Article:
Because even efficacy randomized controlled trials, let alone pragmatic trials, are not available for many interventions, clinical epidemiology is broadening its focus to endorsing well-planned observational designs [
      • Deeks J.J.
      • Dinnes J.
      • D'Amico R.
      • et al.
      Evaluating non-randomised intervention studies.
      ]. One model that provides real-world evidence and is growing in frequency is the “target trial” design [
      • Hernán M.A.
      • Sauer B.C.
      • Hernández-Díaz S.
      • Platt R.
      • Shrier I.
      Specifying a target trial prevents immortal time bias and other self-inflicted injuries in observational analyses.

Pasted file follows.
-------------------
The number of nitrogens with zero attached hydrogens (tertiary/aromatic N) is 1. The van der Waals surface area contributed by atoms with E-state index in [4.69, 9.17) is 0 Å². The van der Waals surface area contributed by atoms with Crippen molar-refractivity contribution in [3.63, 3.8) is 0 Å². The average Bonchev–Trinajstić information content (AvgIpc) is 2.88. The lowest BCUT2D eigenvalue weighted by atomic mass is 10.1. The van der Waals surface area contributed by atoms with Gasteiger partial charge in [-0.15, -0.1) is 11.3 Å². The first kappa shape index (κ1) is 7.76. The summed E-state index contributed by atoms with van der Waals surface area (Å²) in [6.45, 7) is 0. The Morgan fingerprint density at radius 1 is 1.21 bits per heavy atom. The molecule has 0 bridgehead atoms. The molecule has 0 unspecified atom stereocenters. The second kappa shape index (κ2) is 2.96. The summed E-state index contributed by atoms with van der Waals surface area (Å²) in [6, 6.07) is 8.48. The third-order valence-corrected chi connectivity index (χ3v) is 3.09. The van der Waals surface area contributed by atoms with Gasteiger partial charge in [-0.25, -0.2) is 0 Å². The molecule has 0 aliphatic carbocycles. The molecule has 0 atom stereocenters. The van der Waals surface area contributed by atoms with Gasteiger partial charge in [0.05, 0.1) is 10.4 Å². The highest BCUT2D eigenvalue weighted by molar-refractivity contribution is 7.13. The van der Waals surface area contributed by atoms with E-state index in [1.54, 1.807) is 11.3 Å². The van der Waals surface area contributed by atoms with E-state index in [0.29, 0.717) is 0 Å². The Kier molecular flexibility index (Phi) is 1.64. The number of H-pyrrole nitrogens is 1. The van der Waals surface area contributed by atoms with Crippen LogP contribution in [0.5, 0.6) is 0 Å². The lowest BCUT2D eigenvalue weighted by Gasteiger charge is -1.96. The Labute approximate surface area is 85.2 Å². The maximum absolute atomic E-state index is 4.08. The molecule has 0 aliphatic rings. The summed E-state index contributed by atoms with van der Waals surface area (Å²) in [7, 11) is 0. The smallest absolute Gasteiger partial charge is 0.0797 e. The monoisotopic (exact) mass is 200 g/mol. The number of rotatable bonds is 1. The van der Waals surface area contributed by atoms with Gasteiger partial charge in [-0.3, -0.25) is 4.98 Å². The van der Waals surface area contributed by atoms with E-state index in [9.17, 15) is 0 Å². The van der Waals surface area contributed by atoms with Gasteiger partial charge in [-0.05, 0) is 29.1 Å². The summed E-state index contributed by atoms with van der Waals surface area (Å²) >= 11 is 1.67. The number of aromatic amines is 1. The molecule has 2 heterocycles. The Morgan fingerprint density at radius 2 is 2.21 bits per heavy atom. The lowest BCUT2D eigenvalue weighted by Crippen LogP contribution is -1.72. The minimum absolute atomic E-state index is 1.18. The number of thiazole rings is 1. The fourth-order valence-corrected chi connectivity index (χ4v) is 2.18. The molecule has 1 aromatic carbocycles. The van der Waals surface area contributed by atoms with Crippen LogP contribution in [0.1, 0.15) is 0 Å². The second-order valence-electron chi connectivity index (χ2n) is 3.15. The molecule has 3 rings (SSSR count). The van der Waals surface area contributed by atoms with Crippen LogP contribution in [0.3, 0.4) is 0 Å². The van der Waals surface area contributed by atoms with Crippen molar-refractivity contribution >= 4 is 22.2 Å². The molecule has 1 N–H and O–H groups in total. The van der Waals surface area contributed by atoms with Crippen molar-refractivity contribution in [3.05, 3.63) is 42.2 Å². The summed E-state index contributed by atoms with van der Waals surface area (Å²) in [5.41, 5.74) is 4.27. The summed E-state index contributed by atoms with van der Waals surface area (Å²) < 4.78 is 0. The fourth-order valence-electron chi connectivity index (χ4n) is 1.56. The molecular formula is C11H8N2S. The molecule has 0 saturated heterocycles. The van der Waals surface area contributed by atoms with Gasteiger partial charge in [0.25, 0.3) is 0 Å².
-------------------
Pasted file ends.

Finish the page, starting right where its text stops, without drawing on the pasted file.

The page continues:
]. The target trial design provides an explicit framework modeled on randomized clinical trials, for comparative effectiveness research using big data. JCE is receiving increasing numbers of examples. One such example in this issue addresses a thromboprophylaxis clinical challenge in COVID-19 patients. The authors have emulated the standards of a controlled trial in comparing the observational data results of 1200 patients to assess the risks of bleeding and coagulopathy with and without an increased baseline risk. Although no randomized controlled trials were available for this question, we encourage more evidence comparing this target trial methodology to traditional controlled trials of the same question paper.

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      1. Dewidar O, Kawala B., Antequera A et al. Methodological guidance for incorporating equity when informing rapid policy and guidelines development. J Clin Epidemiol, 150, p142-p153

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        The Global Evidence Commission’s Report provided a wake-up call for the evidence community.